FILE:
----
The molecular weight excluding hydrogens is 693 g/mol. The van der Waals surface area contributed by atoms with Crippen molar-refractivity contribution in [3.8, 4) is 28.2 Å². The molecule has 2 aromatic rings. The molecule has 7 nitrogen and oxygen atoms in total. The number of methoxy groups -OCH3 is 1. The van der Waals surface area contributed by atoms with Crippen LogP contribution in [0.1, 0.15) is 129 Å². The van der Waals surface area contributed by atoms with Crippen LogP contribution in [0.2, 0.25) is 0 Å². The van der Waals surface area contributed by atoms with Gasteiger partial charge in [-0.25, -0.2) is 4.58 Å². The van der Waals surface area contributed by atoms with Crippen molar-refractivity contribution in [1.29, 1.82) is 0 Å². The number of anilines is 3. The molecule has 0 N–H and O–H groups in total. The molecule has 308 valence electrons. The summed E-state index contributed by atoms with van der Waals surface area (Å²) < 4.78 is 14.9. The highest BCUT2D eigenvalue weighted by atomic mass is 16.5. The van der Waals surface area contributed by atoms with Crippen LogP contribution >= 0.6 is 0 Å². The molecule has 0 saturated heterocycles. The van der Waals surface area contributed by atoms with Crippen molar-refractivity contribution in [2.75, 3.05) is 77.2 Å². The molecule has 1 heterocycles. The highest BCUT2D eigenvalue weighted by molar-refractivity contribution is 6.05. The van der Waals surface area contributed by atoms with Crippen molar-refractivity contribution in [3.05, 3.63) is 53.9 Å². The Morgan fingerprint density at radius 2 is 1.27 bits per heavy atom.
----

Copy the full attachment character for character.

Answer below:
The molecular weight excluding hydrogens is 693 g/mol. The van der Waals surface area contributed by atoms with Crippen molar-refractivity contribution in [3.8, 4) is 28.2 Å². The molecule has 2 aromatic rings. The molecule has 7 nitrogen and oxygen atoms in total. The number of methoxy groups -OCH3 is 1. The van der Waals surface area contributed by atoms with Crippen LogP contribution in [0.1, 0.15) is 129 Å². The van der Waals surface area contributed by atoms with Crippen LogP contribution in [0.2, 0.25) is 0 Å². The van der Waals surface area contributed by atoms with Gasteiger partial charge in [-0.25, -0.2) is 4.58 Å². The van der Waals surface area contributed by atoms with Crippen molar-refractivity contribution in [1.29, 1.82) is 0 Å². The number of anilines is 3. The molecule has 0 N–H and O–H groups in total. The molecule has 308 valence electrons. The summed E-state index contributed by atoms with van der Waals surface area (Å²) < 4.78 is 14.9. The highest BCUT2D eigenvalue weighted by atomic mass is 16.5. The van der Waals surface area contributed by atoms with Crippen LogP contribution >= 0.6 is 0 Å². The molecule has 0 saturated heterocycles. The van der Waals surface area contributed by atoms with Crippen molar-refractivity contribution in [2.75, 3.05) is 77.2 Å². The molecule has 1 heterocycles. The highest BCUT2D eigenvalue weighted by molar-refractivity contribution is 6.05. The van der Waals surface area contributed by atoms with Crippen molar-refractivity contribution in [3.05, 3.63) is 53.9 Å². The Morgan fingerprint density at radius 2 is 1.27 bits per heavy atom.